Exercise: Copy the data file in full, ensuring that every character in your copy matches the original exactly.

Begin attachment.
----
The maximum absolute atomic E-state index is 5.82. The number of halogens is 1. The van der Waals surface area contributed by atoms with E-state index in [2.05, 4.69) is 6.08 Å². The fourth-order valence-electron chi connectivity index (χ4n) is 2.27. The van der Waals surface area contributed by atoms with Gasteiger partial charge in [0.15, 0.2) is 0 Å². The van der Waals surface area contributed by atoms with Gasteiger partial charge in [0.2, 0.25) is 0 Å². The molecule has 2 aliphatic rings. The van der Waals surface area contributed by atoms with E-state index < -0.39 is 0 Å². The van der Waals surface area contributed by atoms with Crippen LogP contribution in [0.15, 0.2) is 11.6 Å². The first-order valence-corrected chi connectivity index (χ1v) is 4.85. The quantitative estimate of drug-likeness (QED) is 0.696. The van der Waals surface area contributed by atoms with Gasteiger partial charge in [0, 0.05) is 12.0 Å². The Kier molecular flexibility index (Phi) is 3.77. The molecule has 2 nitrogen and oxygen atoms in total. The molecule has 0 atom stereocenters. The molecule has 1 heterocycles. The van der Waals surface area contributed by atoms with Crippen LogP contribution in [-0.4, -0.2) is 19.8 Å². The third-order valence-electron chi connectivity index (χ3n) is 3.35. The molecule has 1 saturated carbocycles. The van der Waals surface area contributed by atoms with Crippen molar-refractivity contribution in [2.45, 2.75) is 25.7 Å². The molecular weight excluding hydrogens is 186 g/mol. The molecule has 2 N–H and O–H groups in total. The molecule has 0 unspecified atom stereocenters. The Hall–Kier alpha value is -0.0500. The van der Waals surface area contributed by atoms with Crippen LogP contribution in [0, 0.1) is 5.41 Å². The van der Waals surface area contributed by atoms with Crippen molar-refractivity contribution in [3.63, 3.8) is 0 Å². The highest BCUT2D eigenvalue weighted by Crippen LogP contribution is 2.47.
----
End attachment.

The maximum absolute atomic E-state index is 5.82. The number of halogens is 1. The van der Waals surface area contributed by atoms with E-state index in [2.05, 4.69) is 6.08 Å². The fourth-order valence-electron chi connectivity index (χ4n) is 2.27. The van der Waals surface area contributed by atoms with Gasteiger partial charge in [0.15, 0.2) is 0 Å². The van der Waals surface area contributed by atoms with Gasteiger partial charge in [0.2, 0.25) is 0 Å². The molecule has 2 aliphatic rings. The van der Waals surface area contributed by atoms with E-state index < -0.39 is 0 Å². The van der Waals surface area contributed by atoms with Crippen LogP contribution in [0.15, 0.2) is 11.6 Å². The first-order valence-corrected chi connectivity index (χ1v) is 4.85. The quantitative estimate of drug-likeness (QED) is 0.696. The van der Waals surface area contributed by atoms with Gasteiger partial charge in [0, 0.05) is 12.0 Å². The Kier molecular flexibility index (Phi) is 3.77. The molecule has 2 nitrogen and oxygen atoms in total. The molecule has 0 atom stereocenters. The molecule has 1 heterocycles. The van der Waals surface area contributed by atoms with Crippen LogP contribution in [-0.4, -0.2) is 19.8 Å². The third-order valence-electron chi connectivity index (χ3n) is 3.35. The molecule has 1 saturated carbocycles. The van der Waals surface area contributed by atoms with Crippen molar-refractivity contribution in [2.45, 2.75) is 25.7 Å². The molecular weight excluding hydrogens is 186 g/mol. The molecule has 2 N–H and O–H groups in total. The molecule has 0 unspecified atom stereocenters. The Hall–Kier alpha value is -0.0500. The van der Waals surface area contributed by atoms with Crippen LogP contribution in [0, 0.1) is 5.41 Å². The van der Waals surface area contributed by atoms with Crippen molar-refractivity contribution in [3.63, 3.8) is 0 Å². The highest BCUT2D eigenvalue weighted by Crippen LogP contribution is 2.47.